There is the potential to participate in these feasts on Yom Kippur itself. In regard to the dedication of the First Beis HaMikdash, we find that due to the great joy, the Jews continued the celebrations on Yom Kippur, eating and drinking on that holy day. Rather than this be considered as a negative factor, a heavenly voice proclaimed, “You are all assured of a portion in the World to Come.”7 Similarly, in regard to our present circumstances, should Mashiach come today, our festive celebrations will continue on Yom Kippur.8

Yom Kippur is a day of happiness as reflected in the AriZal’sinterpretation of the name Yom Kippurim, “a day like Purim.” I.e., Yom Kippur like Purim is a day of celebration. Indeed, from a certain perspective, the celebration of Yom Kippur surpasses that of Purim. If this is true at large, it is definitely true in the present year, 5752, “a year that will contain wonders,” and “a year of wonders in all things.” These wonders will surely include the coming of the Redemption.

This Redemption will affect the entire world, not only the Jewish people. Surely, the Jews will all come to a level of perfection in thought, speech, and deed. But this perfection will affect every entity in the entire world, other men, animals, plants, and even inanimate objects. Thus our Sages relate that in the Era of the Redemption, “the stones from the wall will cry out” reminding a person to conduct himself in a manner that befits a Jew. Furthermore, the expression “cry out” can be interpreted in a positive sense. Our Sages relate Rabbi Akiva9 cried with tears of joy, because the happiness he experienced when studying the Torah’s secrets was too great even for his mind to bear, so too, every element of existence10 will feel such all-encompassing happiness.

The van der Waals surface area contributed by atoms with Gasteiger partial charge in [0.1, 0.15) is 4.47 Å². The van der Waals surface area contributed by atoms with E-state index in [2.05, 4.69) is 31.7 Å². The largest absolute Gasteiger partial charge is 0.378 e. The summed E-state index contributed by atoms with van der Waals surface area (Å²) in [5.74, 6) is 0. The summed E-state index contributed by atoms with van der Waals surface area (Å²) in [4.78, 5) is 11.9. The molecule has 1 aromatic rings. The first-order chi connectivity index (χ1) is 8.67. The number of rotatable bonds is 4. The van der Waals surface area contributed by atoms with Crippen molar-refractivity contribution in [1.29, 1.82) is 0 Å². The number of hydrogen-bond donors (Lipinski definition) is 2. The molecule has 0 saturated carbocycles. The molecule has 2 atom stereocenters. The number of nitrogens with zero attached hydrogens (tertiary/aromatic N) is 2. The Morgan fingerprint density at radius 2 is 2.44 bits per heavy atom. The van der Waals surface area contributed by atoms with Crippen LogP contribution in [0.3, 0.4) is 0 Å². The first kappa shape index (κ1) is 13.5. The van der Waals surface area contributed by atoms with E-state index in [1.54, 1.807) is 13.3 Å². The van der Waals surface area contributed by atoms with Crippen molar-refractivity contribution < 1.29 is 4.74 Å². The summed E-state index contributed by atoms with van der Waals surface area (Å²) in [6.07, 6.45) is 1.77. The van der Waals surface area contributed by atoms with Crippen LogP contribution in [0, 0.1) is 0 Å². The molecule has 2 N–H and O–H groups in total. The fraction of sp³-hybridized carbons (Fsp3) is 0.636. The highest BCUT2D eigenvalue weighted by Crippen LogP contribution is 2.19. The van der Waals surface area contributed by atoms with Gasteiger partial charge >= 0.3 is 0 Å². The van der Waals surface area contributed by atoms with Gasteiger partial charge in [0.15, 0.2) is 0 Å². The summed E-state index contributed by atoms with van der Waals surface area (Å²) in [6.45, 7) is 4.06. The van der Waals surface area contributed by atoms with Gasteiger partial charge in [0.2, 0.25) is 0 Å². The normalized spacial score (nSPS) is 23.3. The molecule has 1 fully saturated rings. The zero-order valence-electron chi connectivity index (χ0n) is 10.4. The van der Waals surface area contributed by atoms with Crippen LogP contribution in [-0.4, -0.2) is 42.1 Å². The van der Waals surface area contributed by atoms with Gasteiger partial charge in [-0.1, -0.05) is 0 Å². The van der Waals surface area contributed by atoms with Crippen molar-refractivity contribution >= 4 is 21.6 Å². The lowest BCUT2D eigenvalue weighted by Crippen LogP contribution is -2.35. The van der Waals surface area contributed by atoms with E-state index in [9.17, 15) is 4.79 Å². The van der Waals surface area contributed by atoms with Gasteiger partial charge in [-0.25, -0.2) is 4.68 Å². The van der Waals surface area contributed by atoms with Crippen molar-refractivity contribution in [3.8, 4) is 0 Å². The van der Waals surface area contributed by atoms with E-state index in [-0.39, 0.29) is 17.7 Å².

There is a connection between the above and the Torah reading associated with the present week Parshas Haazinu. Our Sages explained that the wording Moshe uses at the beginning of this Song indicates how he was “close to heaven and far removed from earth.” This potential is in truth possessed by every Jew.

This potential also relates to the ultimate feast of the Era of the Redemption. As mentioned, the potential exists that we will proceed from the feasts we will enjoy on the ninth of Tishrei to this ultimate celebration. Then we will sit down at a Chassidic farbrengen with the Previous Rebbe at our head. He will be joined by his father, [the Rebbe Rashab,] and his grandfather, [the Rebbe Maharash]. The latter was renown for his adage Lechat’chilah Aribber.11

Similarly, they will be joined by the Tzemach Tzedek, whose both names relate to Mashiach, and the Mitteler Rebbe whose name is DovBer. DovBer reflects a fusion of the Hebrew and Yiddish words for “bear.” Our Sages describe a bear as being “overladen with meat.” This refers to the potential — which can be realized at the meals eaten on the present day — to elevate the most material aspects of our existence.

And thus, our meals will resemble the sacrificial offerings eaten by the priests. Furthermore, we find that in a time of danger, a Jew was allowed to eat in the Holy of Holies itself. This alludes to how the material aspects of the world can become one with G‑d as reflected in the essential oneness of the Holy of Holies.

This concept is further emphasized by the description of the Holy of Holies in the narrative cited above as “the bedroom,” i.e., the place where figuratively speaking, “they will become as one flesh.” I.e., even flesh, the material existence of our world, will become one12 with G‑d’s essence.13